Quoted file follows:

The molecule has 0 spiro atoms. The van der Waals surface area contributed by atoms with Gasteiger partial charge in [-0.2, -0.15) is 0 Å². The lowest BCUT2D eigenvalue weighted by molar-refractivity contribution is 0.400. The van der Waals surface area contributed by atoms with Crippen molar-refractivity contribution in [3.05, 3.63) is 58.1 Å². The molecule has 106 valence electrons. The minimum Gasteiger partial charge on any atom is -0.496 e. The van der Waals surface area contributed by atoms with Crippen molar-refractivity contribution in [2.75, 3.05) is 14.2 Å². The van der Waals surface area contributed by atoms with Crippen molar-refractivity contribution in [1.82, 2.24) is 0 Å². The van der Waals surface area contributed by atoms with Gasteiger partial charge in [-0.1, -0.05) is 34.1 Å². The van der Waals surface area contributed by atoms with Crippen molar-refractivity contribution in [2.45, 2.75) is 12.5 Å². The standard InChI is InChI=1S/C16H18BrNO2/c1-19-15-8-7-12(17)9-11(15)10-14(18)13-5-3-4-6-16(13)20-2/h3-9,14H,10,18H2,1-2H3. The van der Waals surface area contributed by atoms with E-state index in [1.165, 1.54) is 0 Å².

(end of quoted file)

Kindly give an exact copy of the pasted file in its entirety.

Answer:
The molecule has 0 spiro atoms. The van der Waals surface area contributed by atoms with Gasteiger partial charge in [-0.2, -0.15) is 0 Å². The lowest BCUT2D eigenvalue weighted by molar-refractivity contribution is 0.400. The van der Waals surface area contributed by atoms with Crippen molar-refractivity contribution in [3.05, 3.63) is 58.1 Å². The molecule has 106 valence electrons. The minimum Gasteiger partial charge on any atom is -0.496 e. The van der Waals surface area contributed by atoms with Crippen molar-refractivity contribution in [2.75, 3.05) is 14.2 Å². The van der Waals surface area contributed by atoms with Crippen molar-refractivity contribution in [1.82, 2.24) is 0 Å². The van der Waals surface area contributed by atoms with Gasteiger partial charge in [-0.1, -0.05) is 34.1 Å². The van der Waals surface area contributed by atoms with Crippen molar-refractivity contribution in [2.45, 2.75) is 12.5 Å². The standard InChI is InChI=1S/C16H18BrNO2/c1-19-15-8-7-12(17)9-11(15)10-14(18)13-5-3-4-6-16(13)20-2/h3-9,14H,10,18H2,1-2H3. The van der Waals surface area contributed by atoms with E-state index in [1.165, 1.54) is 0 Å².